Quote of the Day

“Desperation is the raw material of drastic change. Only those who can leave behind everything they have ever believed in can hope to escape.” –William S. Burroughs

I don’t think most Mormons understand the desperation that drove us to leave the church. Essentially, the core of Mormon faith is the “testimony,” which rests on the idea that, if you pray to know if the church’s claims are true, you will have some sort of good feeling or spiritual impression that confirms the truth of the church.

Desperation comes only when you realize that your testimony conflicts with the facts. For example, you “know” the Book of Mormon is true because you have that good, warm, peaceful feeling when you pray about it, but then you discover that the text is a mess: anachronisms, translation errors, obvious plagiarism, and so on.

Many of us, when first confronted with this “cognitive dissonance,” chose initially to “shelve” the troubling stuff and just keep on believing. I’ve mentioned how my shelf collapsed of its own weight, but I haven’t explained just how devastating it was. Burroughs rightly describes it as “desperation.” I’ve known people who literally wanted to end their lives when they discovered that Mormonism isn’t true.

I remember vividly the day that I went with my wife to the bishop for help in salvaging my destroyed faith. I lay on my bed for a good hour, sobbing uncontrollably, feeling as if everything in my life had been lost.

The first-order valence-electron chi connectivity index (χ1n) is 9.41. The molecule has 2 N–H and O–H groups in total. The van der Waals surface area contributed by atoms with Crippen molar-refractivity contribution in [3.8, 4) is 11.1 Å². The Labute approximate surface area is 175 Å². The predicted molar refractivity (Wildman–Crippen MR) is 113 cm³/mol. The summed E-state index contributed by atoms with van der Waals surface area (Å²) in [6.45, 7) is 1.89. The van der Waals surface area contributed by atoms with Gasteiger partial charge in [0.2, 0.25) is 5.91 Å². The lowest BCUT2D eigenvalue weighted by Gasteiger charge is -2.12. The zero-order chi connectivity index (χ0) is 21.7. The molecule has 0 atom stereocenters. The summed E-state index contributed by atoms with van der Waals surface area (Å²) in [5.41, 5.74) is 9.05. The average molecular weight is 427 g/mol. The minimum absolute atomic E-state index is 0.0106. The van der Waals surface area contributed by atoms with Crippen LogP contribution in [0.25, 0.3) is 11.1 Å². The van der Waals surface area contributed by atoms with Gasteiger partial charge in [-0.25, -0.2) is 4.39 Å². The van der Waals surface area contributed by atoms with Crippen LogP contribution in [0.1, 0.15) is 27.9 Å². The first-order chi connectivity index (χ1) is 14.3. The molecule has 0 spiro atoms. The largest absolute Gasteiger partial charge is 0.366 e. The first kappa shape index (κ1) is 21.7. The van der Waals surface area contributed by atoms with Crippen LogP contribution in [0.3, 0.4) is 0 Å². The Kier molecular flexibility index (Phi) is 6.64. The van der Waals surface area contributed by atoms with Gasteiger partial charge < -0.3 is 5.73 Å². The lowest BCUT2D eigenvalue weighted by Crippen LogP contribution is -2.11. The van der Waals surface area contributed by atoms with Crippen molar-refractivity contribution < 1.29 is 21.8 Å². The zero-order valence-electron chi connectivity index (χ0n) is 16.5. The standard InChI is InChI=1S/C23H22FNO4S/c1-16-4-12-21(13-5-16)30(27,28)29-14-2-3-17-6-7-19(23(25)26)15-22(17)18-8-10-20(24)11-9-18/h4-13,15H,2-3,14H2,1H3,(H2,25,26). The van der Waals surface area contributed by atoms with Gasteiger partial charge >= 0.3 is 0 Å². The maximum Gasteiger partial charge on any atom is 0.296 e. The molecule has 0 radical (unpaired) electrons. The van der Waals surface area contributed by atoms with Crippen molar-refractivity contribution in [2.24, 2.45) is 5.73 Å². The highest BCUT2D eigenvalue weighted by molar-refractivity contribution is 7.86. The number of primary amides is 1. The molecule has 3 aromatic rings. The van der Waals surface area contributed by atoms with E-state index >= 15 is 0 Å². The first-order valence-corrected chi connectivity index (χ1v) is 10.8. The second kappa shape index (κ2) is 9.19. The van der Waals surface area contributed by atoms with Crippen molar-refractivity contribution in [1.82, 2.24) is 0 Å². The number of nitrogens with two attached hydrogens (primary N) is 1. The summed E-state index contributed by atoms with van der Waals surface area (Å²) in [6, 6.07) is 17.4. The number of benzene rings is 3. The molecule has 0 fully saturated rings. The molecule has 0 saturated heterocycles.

But it wasn’t the end of the world, just the impetus for “drastic change.” My life is not perfect, but confronting what isn’t true and moving beyond it has really been a “blessing” in my life.

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4 Responses to Quote of the Day

  1. Ray Agostini says:

    I remember vividly the day that I went with my wife to the bishop for help in salvaging my destroyed faith. I lay on my bed for a good hour, sobbing uncontrollably, feeling as if everything in my life had been lost.

    Runtu, when your blog is the first item I check in my daily forum/blogroll rundown, you’re on to something. You have a good mixture of spirituality and criticism here, and I think, the potential to be a real bridge between Mormons and ex-Mormons. Be independent, and keep thinking independently. That’s what blogging is about. Speak your thoughts and seek approval from no-one, and don’t lose that kindness touch (something I will never attain).

    As for your above statement, been there, done that – over 20 years ago. So long it’s like the pains of a bitter divorce long-forgotten and ill-remembered. The “Papllion experience” has made my life, eventually, much richer. You no longer have to think about what you “should” believe, pro or con.

    “Desperation is the raw material of drastic change. Only those who can leave behind everything they have ever believed in can hope to escape.” –William S. Burroughs

    No one need leave “everything” behind, in my opinion. I like Emerson’s quote, “a foolish consistency is the hobgoblin of little minds”.

    Best wishes to you.

  2. runtu says:

    I don’t think you have to leave everything behind, either. But you do have to be willing to do so, I think.

  3. Ray Agostini says:

    Perhaps leave the junk behind, Runtu. Mormons are still good people, generally speaking, and you should know, since you’re still one. Mormons who seek the truth are being more true to the ideals of Mormonism than anyone else.

  4. runtu says:

    Agreed, Ray. Most of the Mormons I know are wonderful people, and I have nothing but respect for them.

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